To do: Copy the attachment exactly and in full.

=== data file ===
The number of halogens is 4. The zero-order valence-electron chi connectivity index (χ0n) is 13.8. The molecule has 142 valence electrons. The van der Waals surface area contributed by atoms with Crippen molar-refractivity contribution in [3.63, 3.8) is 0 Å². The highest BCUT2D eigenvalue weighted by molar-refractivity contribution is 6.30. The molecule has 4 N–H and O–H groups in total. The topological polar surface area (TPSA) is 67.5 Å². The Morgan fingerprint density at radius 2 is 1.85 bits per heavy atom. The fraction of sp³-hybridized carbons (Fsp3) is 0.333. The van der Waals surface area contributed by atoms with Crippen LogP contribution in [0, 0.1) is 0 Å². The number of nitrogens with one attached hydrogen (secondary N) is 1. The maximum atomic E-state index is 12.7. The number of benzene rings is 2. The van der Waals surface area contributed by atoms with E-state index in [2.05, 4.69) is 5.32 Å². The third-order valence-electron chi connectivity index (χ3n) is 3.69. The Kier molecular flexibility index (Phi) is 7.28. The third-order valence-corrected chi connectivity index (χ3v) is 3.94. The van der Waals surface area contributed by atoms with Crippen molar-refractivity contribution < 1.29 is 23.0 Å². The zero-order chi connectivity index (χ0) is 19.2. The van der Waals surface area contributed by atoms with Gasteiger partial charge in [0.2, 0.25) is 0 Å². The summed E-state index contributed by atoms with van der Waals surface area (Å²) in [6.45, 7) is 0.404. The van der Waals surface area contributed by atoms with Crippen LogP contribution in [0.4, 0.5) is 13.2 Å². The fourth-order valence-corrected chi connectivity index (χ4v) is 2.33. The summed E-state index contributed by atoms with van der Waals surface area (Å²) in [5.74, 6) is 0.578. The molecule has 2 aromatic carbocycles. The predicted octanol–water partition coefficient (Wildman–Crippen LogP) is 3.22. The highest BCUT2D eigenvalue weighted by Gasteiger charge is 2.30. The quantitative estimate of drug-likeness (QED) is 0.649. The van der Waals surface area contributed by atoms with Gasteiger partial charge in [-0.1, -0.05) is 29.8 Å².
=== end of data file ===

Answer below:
The number of halogens is 4. The zero-order valence-electron chi connectivity index (χ0n) is 13.8. The molecule has 142 valence electrons. The van der Waals surface area contributed by atoms with Crippen molar-refractivity contribution in [3.63, 3.8) is 0 Å². The highest BCUT2D eigenvalue weighted by molar-refractivity contribution is 6.30. The molecule has 4 N–H and O–H groups in total. The topological polar surface area (TPSA) is 67.5 Å². The Morgan fingerprint density at radius 2 is 1.85 bits per heavy atom. The fraction of sp³-hybridized carbons (Fsp3) is 0.333. The van der Waals surface area contributed by atoms with Crippen LogP contribution in [0, 0.1) is 0 Å². The number of nitrogens with one attached hydrogen (secondary N) is 1. The maximum atomic E-state index is 12.7. The number of benzene rings is 2. The van der Waals surface area contributed by atoms with E-state index in [2.05, 4.69) is 5.32 Å². The third-order valence-electron chi connectivity index (χ3n) is 3.69. The Kier molecular flexibility index (Phi) is 7.28. The third-order valence-corrected chi connectivity index (χ3v) is 3.94. The van der Waals surface area contributed by atoms with Crippen molar-refractivity contribution < 1.29 is 23.0 Å². The zero-order chi connectivity index (χ0) is 19.2. The van der Waals surface area contributed by atoms with Gasteiger partial charge in [0.2, 0.25) is 0 Å². The summed E-state index contributed by atoms with van der Waals surface area (Å²) in [6.45, 7) is 0.404. The van der Waals surface area contributed by atoms with Crippen LogP contribution in [0.4, 0.5) is 13.2 Å². The fourth-order valence-corrected chi connectivity index (χ4v) is 2.33. The summed E-state index contributed by atoms with van der Waals surface area (Å²) in [5.74, 6) is 0.578. The molecule has 2 aromatic carbocycles. The predicted octanol–water partition coefficient (Wildman–Crippen LogP) is 3.22. The highest BCUT2D eigenvalue weighted by Gasteiger charge is 2.30. The quantitative estimate of drug-likeness (QED) is 0.649. The van der Waals surface area contributed by atoms with Gasteiger partial charge in [-0.1, -0.05) is 29.8 Å².